"Molly tasting it, her veil up." (U8.153)
"Sister? Pat Claffey, the pawnbroker's daughter. It was a nun they say invented barbed wire." (U8.153)
[Note: this is not Pat Claffey's daughter]
"He crossed Westmoreland street when apostrophe S had plodded by." (U8.155)
"Rover cycleshop. Those races are on today. How long ago is that? Year Phil Gilligan died. We were in Lombard street west. Wait: was in Thom's. Got the job in Wisdom Hely's year we married. Six years." (U8.156)
"Ten years ago: ninetyfour he died, yes that's right, the big fire at Arnott's. Val Dillon was lord mayor. The Glencree dinner. Alderman Robert O'Reilly emptying the port into his soup before the flag fell, Bobbob lapping it for the inner alderman. Couldn't hear what the band played." (U8.158)
"For what we have already received may the Lord make us. Milly was a kiddy then." (U8.162)
"Molly had that elephantgrey dress with the braided frogs. Mantailored with selfcovered buttons." (U8.163)
From Wikipedia: A frog is an ornamental braiding for fastening the front of a garment that consists of a button and a loop through which it passes. The purpose of frogs is to provide a closure for a garment while decorating it at the same time. They are usually used on garments that appear oriental in design. Frogs are usually meant to be a design detail that "stands out".
Many sewers make their own because supplies are inexpensive and the results are customizable. Self-fabric can be used to create frogs that are the same color as the garment, though frogs are usually chosen to be a contrasting color to that of the garment.
"She didn't like it because I sprained my ankle first day she wore choir picnic at the Sugarloaf. As if that. Old Goodwin's tall hat done up with some sticky stuff. Flies' picnic too." (U8.165)
"Never put a dress on her back like it. Fitted her like a glove, shoulders and hips. Just beginning to plump it out well. Rabbit pie we had that day. People looking after her." (U8.167)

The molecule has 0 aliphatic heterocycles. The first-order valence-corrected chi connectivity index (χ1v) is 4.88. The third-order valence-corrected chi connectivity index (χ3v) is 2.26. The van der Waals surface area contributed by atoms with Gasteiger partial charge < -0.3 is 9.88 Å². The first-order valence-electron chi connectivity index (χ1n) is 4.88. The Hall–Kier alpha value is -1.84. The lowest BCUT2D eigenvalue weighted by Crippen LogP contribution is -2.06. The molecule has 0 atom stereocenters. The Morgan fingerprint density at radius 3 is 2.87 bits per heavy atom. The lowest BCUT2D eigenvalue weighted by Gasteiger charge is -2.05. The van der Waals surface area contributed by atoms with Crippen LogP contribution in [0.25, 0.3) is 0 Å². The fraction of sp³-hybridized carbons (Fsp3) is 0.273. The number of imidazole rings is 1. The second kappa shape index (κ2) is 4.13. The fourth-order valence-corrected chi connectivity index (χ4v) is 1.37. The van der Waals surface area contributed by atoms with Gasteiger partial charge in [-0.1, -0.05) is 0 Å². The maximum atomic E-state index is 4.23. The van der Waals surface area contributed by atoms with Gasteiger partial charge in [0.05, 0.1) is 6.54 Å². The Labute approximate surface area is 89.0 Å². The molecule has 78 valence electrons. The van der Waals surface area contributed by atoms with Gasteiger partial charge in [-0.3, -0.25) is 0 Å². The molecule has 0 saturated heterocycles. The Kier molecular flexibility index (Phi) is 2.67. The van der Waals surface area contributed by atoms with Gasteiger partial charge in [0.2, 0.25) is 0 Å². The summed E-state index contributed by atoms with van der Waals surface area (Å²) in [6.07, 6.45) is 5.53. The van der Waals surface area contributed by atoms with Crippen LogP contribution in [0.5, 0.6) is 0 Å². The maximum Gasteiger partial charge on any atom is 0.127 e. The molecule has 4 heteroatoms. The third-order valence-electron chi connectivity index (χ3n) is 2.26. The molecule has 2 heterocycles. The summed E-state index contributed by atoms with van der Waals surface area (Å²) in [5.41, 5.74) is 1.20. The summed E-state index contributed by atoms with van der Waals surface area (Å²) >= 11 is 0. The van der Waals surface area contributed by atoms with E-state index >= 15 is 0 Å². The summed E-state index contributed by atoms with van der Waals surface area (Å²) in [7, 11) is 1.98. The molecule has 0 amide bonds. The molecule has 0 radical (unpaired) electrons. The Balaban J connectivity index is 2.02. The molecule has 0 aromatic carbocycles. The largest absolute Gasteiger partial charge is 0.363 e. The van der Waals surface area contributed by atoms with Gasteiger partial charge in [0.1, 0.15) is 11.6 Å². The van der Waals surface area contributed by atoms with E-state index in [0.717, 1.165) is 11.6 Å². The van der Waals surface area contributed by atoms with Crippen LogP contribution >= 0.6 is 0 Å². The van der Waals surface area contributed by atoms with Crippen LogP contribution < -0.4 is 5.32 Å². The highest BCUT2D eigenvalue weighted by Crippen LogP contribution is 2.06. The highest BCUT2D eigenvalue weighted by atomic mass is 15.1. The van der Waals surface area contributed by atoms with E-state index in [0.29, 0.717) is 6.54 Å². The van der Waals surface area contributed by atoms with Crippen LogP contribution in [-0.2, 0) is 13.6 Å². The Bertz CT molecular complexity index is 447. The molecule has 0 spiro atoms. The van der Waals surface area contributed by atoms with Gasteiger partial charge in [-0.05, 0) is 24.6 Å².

"Happy. Happier then. Snug little room that was with the red wallpaper, Dockrell's, one and ninepence a dozen." (U8.170)
"Milly's tubbing night. American soap I bought: elderflower. Cosy smell of her bathwater. Funny she looked soaped all over. Shapely too." (U8.171)
"Bartell d'Arcy was the tenor, just coming out then. Seeing her home after practice. Conceited fellow with his waxedup moustache. Gave her that song Winds that blow from the south.
Windy night that was I went to fetch her " (U8.181)
"there was that lodge meeting on about those lottery tickets after Goodwin's concert in the supper room or oakroom of the Mansion house." (U8.184)
The Mansion House (on Dawson street) is the official residence of the Lord Mayor of Dublin. It was built in 1710 by Joshua Dawson (merchant, builder, and developer of Dawson and Nassau streets) for himself. In 1715, the Dublin City Corporation, looking for an official residence for the lord mayor, purchased it for £3,500 plus a yearly rent, each Christmas, of 40s and 6 lbs of refined sugar. In return, Dawson agreed to add on a room for civic receptions - the famous Oak Room.
"He and I behind. Sheet of her music blew out of my hand against the high school railings. Lucky it didn't. Thing like that spoils the effect of a night for her." (U8.187)
"Professor Goodwin linking her in front. Shaky on his pins, poor old sot. His farewell concerts. Positively last appearance on any stage. May be for months and may be for never. Remember her laughing at the wind, her blizzard collar up. Corner of Harcourt road remember that gust? Brrfoo! Blew up all her skirts and her boa nearly smothered old Goodwin. She did get flushed in the wind." (U8.188)
"Remember when we got home raking up the fire and frying up those pieces of lap of mutton for her supper with the Chutney sauce she liked. And the mulled rum. Could see her in the bedroom from the hearth unclamping the busk of her stays. White." (U8.194)